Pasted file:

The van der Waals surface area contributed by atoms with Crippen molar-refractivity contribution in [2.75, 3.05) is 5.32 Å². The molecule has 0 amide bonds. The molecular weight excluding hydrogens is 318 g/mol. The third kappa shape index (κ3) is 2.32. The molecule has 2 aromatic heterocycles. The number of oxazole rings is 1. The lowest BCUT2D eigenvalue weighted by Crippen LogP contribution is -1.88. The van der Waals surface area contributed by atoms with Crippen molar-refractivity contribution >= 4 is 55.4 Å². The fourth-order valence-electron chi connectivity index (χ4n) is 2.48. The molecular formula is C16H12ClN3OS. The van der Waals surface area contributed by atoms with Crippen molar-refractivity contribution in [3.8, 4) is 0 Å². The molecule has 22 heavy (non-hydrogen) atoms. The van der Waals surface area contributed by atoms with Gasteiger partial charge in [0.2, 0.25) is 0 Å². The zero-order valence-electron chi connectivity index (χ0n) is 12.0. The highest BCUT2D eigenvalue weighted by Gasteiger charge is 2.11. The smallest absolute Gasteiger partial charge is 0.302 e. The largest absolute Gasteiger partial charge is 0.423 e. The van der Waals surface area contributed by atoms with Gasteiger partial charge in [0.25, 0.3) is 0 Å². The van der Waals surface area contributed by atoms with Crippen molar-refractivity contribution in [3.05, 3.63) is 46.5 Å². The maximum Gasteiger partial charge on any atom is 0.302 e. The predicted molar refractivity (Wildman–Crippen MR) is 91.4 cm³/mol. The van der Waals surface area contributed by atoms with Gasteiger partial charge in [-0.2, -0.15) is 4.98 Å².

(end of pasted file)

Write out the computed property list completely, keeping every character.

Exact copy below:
The van der Waals surface area contributed by atoms with Crippen molar-refractivity contribution in [2.75, 3.05) is 5.32 Å². The molecule has 0 amide bonds. The molecular weight excluding hydrogens is 318 g/mol. The third kappa shape index (κ3) is 2.32. The molecule has 2 aromatic heterocycles. The number of oxazole rings is 1. The lowest BCUT2D eigenvalue weighted by Crippen LogP contribution is -1.88. The van der Waals surface area contributed by atoms with Crippen molar-refractivity contribution >= 4 is 55.4 Å². The fourth-order valence-electron chi connectivity index (χ4n) is 2.48. The molecular formula is C16H12ClN3OS. The van der Waals surface area contributed by atoms with Crippen molar-refractivity contribution in [3.8, 4) is 0 Å². The molecule has 22 heavy (non-hydrogen) atoms. The van der Waals surface area contributed by atoms with Gasteiger partial charge in [0.2, 0.25) is 0 Å². The zero-order valence-electron chi connectivity index (χ0n) is 12.0. The highest BCUT2D eigenvalue weighted by Gasteiger charge is 2.11. The smallest absolute Gasteiger partial charge is 0.302 e. The largest absolute Gasteiger partial charge is 0.423 e. The van der Waals surface area contributed by atoms with Gasteiger partial charge in [0.25, 0.3) is 0 Å². The van der Waals surface area contributed by atoms with Crippen molar-refractivity contribution in [3.05, 3.63) is 46.5 Å². The maximum Gasteiger partial charge on any atom is 0.302 e. The predicted molar refractivity (Wildman–Crippen MR) is 91.4 cm³/mol. The van der Waals surface area contributed by atoms with Gasteiger partial charge in [-0.2, -0.15) is 4.98 Å².